By Melba Newsome
In the mid-1990s, Billy Kinlaw purchased land in a remote, mostly Black section of White Oak, a rural community of just 350 people in Bladen County.
Kinlaw, who was white, never intended to live there. The property was strictly a business investment for his contract hog growing operation for Murphy-Brown, the Smithfield Foods subsidiary.
Before long, Kinlaw Farms had more than 14,000 hogs in a dozen swine houses surrounded by three waste lagoons on nearly 300 acres.
The surrounding families, most of whom had lived there for generations, had to endure everything that comes with an industrial hog operation of that size: the flies, buzzards and endless sounds of pigs squealing. In addition to the animals came the noise and disruption from the parade of heavy trucks rambling down unpaved roads; minute particles of feces that marred their homes, cars, mailboxes and laundry from hog waste flushed into open lagoons and sprayed onto feed crops as fertilizer.
And, the stench. Oh, God, the stench!
Enough is enough
After 20 years, Joyce Louretha Richardson McKiver had had enough. In 2014, the then 80-year-old became the lead plaintiff in Joyce McKiver v. Murphy-Brown, LLC, one of 26 federal nuisance lawsuits brought against the company by more than 500 plaintiffs, the majority of them Black. Juries in five trials in 2018 and 2019 awarded 36 plaintiffs a total of almost $550 million, a number that was quickly whittled down to about $98 million because of a state law that caps punitive damages.
But on Jan. 31, 2020, Virginia defense attorney Stuart Raphael arrived at the Italianate Lewis F. Powell Jr. Courthouse in Richmond to ask the 4th Circuit Court of Appeals for a do-over. Raphael argued that even the $3.25 million awarded to the plaintiffs in the McKiver case was excessive because, as he put it, “Murphy-Brown’s conduct had not been willful and wanton.”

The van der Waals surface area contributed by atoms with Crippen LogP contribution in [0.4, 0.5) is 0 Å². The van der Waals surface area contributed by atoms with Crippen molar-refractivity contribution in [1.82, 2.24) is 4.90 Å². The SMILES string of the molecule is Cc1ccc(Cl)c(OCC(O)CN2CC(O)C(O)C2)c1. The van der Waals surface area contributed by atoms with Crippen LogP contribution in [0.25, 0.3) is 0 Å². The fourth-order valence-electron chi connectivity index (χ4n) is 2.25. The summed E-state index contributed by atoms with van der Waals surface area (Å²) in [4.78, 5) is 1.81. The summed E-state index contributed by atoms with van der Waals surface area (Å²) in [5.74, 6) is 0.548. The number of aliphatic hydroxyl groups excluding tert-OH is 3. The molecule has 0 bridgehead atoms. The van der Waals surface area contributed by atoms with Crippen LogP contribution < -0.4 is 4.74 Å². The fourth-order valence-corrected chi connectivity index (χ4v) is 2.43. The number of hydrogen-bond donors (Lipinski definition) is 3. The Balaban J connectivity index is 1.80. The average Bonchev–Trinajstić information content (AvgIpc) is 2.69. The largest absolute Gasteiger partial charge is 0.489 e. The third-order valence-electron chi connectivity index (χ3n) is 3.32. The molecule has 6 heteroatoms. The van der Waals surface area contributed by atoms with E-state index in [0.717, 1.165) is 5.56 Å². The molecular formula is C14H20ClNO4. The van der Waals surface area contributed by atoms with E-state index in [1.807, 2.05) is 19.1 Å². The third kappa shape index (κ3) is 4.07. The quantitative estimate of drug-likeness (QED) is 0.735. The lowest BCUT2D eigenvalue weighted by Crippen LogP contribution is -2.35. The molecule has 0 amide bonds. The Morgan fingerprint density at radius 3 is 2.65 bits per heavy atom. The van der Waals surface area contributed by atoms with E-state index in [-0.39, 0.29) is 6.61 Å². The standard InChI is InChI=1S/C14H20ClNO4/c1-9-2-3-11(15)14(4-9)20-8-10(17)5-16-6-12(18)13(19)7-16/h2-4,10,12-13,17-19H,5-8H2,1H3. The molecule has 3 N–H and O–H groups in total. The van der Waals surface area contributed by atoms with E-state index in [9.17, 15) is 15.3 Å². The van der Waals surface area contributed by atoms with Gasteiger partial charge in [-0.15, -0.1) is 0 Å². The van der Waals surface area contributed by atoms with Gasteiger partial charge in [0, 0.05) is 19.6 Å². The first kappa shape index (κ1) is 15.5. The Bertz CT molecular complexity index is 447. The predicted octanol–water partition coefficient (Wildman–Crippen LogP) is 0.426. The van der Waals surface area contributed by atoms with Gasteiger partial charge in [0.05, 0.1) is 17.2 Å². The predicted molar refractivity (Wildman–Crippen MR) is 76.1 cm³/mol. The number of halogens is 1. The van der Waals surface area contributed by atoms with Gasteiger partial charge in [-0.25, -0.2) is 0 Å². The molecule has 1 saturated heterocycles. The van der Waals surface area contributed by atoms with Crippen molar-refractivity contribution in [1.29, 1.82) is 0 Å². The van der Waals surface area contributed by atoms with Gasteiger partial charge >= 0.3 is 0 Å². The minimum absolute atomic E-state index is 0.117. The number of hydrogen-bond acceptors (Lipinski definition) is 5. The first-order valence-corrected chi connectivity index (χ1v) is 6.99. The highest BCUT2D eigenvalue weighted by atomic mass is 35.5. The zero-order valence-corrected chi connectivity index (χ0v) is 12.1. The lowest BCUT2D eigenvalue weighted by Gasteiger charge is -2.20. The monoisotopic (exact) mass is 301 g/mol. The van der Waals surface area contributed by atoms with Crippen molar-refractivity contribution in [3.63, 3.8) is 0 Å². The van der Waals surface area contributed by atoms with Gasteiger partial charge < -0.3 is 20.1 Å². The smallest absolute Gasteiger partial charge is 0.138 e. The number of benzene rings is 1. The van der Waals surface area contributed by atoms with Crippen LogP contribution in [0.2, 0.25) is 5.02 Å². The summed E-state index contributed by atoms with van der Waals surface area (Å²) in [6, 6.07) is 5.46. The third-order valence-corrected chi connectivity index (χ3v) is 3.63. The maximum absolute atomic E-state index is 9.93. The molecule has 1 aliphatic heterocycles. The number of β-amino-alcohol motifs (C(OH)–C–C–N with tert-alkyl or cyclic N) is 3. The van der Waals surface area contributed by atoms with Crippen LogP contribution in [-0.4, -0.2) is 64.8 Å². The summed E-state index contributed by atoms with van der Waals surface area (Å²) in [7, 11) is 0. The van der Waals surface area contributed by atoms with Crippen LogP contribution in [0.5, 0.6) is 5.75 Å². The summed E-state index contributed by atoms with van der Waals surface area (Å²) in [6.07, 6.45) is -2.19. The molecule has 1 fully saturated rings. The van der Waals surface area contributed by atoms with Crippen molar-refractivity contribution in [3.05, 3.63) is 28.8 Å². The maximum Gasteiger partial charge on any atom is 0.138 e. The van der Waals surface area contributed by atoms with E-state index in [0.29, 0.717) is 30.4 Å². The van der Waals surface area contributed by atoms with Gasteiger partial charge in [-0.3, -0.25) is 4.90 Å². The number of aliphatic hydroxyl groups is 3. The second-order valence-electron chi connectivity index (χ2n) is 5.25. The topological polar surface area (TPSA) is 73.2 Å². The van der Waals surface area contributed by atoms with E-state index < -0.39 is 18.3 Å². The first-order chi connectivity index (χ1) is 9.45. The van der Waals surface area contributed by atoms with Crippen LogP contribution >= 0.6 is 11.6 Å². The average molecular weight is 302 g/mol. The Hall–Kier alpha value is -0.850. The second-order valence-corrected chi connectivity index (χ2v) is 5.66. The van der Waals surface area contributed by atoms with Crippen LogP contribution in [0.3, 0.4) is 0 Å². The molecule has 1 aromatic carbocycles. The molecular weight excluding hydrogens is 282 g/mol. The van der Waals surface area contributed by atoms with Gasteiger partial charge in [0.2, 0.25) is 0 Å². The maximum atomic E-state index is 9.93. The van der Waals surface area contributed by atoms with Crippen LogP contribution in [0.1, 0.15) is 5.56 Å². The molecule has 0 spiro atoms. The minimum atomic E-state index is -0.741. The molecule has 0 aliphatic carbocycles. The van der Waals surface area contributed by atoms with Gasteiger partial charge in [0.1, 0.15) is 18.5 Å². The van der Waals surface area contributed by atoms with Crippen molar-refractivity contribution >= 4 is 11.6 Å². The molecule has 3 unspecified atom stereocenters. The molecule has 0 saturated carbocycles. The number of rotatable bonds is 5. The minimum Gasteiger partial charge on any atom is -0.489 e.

During the questioning, Reagan-appointee Harvie Wilkinson III gave a hint of the ruling that would come nine months later. He suggested that plaintiffs were being made to suffer under conditions that also impacted their health because they lacked political influence and didn’t live in what he called “McMansions.”
In November 2020, the three-judge panel rejected Smithfield’s call for a retrial and most of its arguments. Writing for the majority, U.S. Circuit Judge Stephanie Thacker said the company had persisted in its chosen farming practices despite its knowledge of the harms to its neighbors, “exhibiting wanton or willful disregard of the neighbors’ rights to enjoyment of their property.”
The lower court verdict would stand.
We were not prepared
North Carolina became an innovator in industrialized pork production and the fastest growing swine-producing state in the country when Smithfield moved into Bladen County in 1992. Legislators and investors were not dissuaded by environmentalists who warned that building a receptacle for huge piles of hog waste filled with hazardous contaminants in a floodplain probably wasn’t the best idea.
When Hurricane Floyd brought life-threatening and catastrophic flooding ashore in September 1999, floodwaters breached the lagoons and transformed coastal rural communities like the McKivers’ into seas of dead hogs, chickens, turkeys and their toxic waste.
Two years earlier, the industry’s explosive growth had prompted the state to place a moratorium on expansion — sort of. It prevented companies from building new lagoons but didn’t force them to relocate from the floodplains or to remediate old ones.
Promises made; promises broken